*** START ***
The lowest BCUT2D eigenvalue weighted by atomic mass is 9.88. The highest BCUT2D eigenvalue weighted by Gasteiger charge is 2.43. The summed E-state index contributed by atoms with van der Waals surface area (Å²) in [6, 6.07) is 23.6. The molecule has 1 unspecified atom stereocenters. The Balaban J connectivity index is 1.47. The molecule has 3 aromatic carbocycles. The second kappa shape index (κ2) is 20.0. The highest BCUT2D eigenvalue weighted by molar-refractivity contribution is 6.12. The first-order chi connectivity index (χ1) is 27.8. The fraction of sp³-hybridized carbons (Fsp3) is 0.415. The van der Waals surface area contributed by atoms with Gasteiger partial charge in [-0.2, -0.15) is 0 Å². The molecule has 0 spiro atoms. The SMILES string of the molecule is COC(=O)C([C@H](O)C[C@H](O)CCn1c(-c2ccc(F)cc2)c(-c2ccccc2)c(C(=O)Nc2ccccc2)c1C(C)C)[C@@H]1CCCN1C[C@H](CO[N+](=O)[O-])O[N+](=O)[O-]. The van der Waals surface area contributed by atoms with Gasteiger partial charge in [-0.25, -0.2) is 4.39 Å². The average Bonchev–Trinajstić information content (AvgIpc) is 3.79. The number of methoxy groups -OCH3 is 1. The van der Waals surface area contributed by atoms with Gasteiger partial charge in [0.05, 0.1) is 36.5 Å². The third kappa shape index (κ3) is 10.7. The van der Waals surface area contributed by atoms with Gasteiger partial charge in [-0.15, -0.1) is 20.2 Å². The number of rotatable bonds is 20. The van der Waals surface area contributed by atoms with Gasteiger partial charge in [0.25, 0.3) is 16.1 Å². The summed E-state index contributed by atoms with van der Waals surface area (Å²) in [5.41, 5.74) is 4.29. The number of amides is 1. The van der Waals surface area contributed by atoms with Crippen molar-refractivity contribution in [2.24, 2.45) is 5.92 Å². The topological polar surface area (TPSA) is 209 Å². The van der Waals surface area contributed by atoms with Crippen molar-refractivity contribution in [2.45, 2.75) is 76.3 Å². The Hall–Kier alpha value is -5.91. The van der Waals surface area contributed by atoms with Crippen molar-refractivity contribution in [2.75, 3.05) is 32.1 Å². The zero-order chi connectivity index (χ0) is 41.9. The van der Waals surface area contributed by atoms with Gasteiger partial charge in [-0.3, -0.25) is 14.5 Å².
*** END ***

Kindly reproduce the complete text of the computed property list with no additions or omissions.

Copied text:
The lowest BCUT2D eigenvalue weighted by atomic mass is 9.88. The highest BCUT2D eigenvalue weighted by Gasteiger charge is 2.43. The summed E-state index contributed by atoms with van der Waals surface area (Å²) in [6, 6.07) is 23.6. The molecule has 1 unspecified atom stereocenters. The Balaban J connectivity index is 1.47. The molecule has 3 aromatic carbocycles. The second kappa shape index (κ2) is 20.0. The highest BCUT2D eigenvalue weighted by molar-refractivity contribution is 6.12. The first-order chi connectivity index (χ1) is 27.8. The fraction of sp³-hybridized carbons (Fsp3) is 0.415. The van der Waals surface area contributed by atoms with Gasteiger partial charge in [-0.2, -0.15) is 0 Å². The molecule has 0 spiro atoms. The SMILES string of the molecule is COC(=O)C([C@H](O)C[C@H](O)CCn1c(-c2ccc(F)cc2)c(-c2ccccc2)c(C(=O)Nc2ccccc2)c1C(C)C)[C@@H]1CCCN1C[C@H](CO[N+](=O)[O-])O[N+](=O)[O-]. The van der Waals surface area contributed by atoms with Gasteiger partial charge in [-0.25, -0.2) is 4.39 Å². The average Bonchev–Trinajstić information content (AvgIpc) is 3.79. The number of methoxy groups -OCH3 is 1. The van der Waals surface area contributed by atoms with Gasteiger partial charge in [0.05, 0.1) is 36.5 Å². The third kappa shape index (κ3) is 10.7. The van der Waals surface area contributed by atoms with Gasteiger partial charge in [-0.15, -0.1) is 20.2 Å². The number of rotatable bonds is 20. The van der Waals surface area contributed by atoms with Gasteiger partial charge in [0.25, 0.3) is 16.1 Å². The summed E-state index contributed by atoms with van der Waals surface area (Å²) in [5.41, 5.74) is 4.29. The number of amides is 1. The van der Waals surface area contributed by atoms with Crippen molar-refractivity contribution in [2.24, 2.45) is 5.92 Å². The topological polar surface area (TPSA) is 209 Å². The van der Waals surface area contributed by atoms with Crippen molar-refractivity contribution in [2.45, 2.75) is 76.3 Å². The Hall–Kier alpha value is -5.91. The van der Waals surface area contributed by atoms with Crippen molar-refractivity contribution in [2.75, 3.05) is 32.1 Å². The zero-order chi connectivity index (χ0) is 41.9. The van der Waals surface area contributed by atoms with Gasteiger partial charge in [-0.3, -0.25) is 14.5 Å².